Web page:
Ten years ago on Flyertalk I outlined a simple model of why we can expect frequent flyer programs to devalue over time.
I explained that frequent flyer miles are a currency, but they are printed by a single company and there’s no independent central bank or other body whose job it is to defend the value of that currency.
When programs ‘print miles’ but the number of redemptions available doesn’t increase proportionally, prices will ahve to rise.
We can understand the move to offer ‘miles for merchandise’ and even ‘miles as money to buy travel’ as (partially-failed) strategies to help increase the number of redemption options and serve as a release valve.
Milton Friedman…showed the world that inflation is a monetary phenomenon — increase the supply of money in the economy, and the general price level will rise.
The famous and deceptively simple formulation of this is: mv = pq
m = quantity of money
v = the speed at which money circulates in the economy
p = general price level
q = quantity of goods
Friedman argued that the speed at which money circulates is, generally speaking, constant. Folks plan over time for their spending needs. On the whole, if people get paid on Friday they don’t spend all their money on Saturday but spread the spending out until their next payday. (Obviously this isn’t universally true, but on a macro level it winds up being true.)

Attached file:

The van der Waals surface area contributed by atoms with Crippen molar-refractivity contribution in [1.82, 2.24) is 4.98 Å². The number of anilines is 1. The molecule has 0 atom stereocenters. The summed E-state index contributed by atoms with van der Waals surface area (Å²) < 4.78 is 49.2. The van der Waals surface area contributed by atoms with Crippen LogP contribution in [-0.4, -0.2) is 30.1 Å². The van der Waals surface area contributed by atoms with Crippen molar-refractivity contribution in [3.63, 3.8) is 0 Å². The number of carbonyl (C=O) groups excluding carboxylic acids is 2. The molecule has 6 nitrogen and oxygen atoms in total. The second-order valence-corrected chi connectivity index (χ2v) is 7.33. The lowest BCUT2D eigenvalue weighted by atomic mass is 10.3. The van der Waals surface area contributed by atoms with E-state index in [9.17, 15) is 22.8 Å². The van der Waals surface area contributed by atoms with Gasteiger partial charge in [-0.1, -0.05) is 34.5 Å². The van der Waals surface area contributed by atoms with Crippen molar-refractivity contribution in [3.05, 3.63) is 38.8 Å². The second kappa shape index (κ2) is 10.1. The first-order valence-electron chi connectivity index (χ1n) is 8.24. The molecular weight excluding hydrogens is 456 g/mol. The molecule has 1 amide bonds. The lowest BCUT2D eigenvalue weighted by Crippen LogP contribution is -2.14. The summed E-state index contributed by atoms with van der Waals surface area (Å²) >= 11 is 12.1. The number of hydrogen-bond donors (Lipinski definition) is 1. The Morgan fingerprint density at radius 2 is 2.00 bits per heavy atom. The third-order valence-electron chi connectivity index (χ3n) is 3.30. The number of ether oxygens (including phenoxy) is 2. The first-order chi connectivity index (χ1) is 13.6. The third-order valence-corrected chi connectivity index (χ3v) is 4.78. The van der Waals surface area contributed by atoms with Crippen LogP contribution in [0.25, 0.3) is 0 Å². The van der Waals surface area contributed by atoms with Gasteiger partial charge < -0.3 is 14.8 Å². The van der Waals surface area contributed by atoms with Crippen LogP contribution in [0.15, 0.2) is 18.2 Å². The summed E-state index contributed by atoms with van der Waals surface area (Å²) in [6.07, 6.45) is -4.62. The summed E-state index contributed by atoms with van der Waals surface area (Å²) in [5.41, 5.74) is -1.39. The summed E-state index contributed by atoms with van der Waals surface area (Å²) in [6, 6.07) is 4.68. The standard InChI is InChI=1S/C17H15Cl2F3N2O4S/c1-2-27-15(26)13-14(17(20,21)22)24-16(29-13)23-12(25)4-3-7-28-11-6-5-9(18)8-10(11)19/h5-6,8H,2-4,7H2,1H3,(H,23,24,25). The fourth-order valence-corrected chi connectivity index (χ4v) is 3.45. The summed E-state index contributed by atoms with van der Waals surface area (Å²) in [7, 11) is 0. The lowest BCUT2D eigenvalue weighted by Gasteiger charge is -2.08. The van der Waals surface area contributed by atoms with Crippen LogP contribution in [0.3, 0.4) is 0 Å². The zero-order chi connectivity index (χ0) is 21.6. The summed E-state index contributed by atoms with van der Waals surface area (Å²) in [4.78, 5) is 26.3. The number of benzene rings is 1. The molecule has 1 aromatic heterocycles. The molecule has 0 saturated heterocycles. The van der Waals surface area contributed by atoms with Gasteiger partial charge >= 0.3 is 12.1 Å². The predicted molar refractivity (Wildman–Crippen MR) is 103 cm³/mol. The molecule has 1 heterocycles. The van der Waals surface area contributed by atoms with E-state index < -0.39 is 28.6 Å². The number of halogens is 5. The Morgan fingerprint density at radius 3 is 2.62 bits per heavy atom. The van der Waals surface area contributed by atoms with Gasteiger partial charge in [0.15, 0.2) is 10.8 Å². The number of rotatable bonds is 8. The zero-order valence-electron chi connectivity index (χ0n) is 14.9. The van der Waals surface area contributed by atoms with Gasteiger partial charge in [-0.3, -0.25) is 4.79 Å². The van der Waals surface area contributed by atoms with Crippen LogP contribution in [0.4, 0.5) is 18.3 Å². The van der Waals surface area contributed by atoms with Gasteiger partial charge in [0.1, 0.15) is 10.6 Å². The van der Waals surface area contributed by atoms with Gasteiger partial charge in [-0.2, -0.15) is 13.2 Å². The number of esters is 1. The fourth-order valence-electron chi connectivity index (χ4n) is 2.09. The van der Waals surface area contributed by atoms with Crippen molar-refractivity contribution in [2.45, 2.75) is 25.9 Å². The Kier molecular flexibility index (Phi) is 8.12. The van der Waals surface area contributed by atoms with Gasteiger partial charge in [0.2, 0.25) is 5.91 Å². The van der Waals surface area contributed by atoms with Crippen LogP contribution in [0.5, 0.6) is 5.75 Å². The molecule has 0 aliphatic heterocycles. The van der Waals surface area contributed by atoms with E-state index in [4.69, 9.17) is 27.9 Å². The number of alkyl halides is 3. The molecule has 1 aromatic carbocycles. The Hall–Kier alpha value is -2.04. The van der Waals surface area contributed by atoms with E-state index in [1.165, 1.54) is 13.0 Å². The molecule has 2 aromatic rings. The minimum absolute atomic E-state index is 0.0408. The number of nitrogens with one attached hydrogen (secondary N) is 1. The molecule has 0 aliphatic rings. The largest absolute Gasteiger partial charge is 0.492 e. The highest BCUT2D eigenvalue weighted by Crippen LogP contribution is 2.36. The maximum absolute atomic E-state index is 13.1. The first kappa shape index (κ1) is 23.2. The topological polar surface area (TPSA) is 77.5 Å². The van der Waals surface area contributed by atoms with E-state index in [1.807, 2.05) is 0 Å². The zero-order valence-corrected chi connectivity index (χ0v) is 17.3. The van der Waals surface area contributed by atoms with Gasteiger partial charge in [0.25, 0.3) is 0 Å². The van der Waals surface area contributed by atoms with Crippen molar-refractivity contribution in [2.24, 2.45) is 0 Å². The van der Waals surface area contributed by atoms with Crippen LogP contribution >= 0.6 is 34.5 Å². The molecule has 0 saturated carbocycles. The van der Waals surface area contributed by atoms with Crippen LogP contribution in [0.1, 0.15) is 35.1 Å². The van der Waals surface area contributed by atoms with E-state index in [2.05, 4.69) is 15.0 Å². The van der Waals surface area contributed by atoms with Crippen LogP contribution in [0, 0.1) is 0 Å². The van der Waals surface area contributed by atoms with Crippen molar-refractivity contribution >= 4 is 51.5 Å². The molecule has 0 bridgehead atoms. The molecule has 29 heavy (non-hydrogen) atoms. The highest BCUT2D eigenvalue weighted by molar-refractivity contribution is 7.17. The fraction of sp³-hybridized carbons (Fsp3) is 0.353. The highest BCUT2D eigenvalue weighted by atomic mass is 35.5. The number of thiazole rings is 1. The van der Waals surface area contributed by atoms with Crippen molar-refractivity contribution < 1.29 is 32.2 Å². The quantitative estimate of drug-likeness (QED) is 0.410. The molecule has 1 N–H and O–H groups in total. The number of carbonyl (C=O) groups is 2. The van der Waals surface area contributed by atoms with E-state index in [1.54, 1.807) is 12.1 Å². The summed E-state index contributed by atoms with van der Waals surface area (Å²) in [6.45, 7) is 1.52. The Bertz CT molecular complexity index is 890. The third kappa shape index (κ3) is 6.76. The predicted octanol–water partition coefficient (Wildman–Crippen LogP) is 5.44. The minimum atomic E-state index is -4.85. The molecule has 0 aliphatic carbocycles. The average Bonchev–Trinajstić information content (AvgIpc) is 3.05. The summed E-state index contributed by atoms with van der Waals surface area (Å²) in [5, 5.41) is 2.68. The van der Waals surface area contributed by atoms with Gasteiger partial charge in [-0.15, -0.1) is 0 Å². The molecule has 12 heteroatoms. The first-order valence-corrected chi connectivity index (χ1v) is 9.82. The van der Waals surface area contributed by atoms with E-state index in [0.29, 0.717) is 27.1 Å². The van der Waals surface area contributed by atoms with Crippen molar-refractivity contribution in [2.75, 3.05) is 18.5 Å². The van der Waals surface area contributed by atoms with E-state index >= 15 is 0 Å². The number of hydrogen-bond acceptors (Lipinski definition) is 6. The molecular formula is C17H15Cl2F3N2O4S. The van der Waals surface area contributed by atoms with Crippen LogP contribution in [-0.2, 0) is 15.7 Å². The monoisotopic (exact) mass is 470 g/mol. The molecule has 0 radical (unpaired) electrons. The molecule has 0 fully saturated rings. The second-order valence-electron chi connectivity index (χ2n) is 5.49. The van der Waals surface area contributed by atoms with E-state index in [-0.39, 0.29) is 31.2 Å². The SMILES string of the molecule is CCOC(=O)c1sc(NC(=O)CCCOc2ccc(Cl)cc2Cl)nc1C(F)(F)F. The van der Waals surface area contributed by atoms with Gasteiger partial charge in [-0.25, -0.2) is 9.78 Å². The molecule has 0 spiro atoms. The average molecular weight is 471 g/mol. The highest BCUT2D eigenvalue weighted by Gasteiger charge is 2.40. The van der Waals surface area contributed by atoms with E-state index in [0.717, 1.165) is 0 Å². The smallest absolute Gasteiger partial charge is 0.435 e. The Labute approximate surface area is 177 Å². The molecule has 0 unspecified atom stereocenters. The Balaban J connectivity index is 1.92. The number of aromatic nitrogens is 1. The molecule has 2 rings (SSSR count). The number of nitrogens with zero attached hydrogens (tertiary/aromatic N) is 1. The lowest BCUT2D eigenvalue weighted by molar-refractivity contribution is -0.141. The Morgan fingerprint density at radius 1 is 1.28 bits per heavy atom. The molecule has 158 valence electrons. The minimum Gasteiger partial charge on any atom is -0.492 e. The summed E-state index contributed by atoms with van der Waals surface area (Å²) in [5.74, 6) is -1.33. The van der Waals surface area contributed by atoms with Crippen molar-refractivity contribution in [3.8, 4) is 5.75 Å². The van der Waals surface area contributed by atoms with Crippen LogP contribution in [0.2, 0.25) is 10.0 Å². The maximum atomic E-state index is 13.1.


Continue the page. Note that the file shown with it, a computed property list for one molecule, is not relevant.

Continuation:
The upshot of this famous formulation is that when m goes up, p or q needs to go up. If the quantity of goods remains constant (q), that means that p (price) must rise and you have inflation.
I think that this simple formulation is helpful in thinking about loyalty programs.
If m = miles, v = the speed at which folks redeem awards, p = the price of awards, and q = the supply of available award seats, then…
Sometimes the speed at which awards are redeemed goes up. For instance, when loyalty program members are uncertain about the future of their points. There is a common belief that when United declared bankruptcy, there was a ‘run on awards’ — people believing that they needed to cash in now while the airline and the loyalty program was still around.
But on the whole, the fact that 8% or so of seats go to award redemption (over time and across programs) suggests that v is usually stable.
That means that if m — the quantity of miles or points — goes up, then one of two things has to happen:
Either the quantity of award seats have to become more available, or the price of awards has to go up. Otherwise there will be a shortage.
…And since it’s so much easier to accumulate miles than at any time in the past — as programs sell miles to all comers, and miles have become such a popular phenomenon and useful marketing tool — the quantity of miles is ever increasing. It’s profitable to the airlines to sell miles.
That means one of two things happens:
* The quantity of award seats goes up
* The price of awards goes up
I said that means we’re going to see devaluations. And we have, in fairly predictable patterns.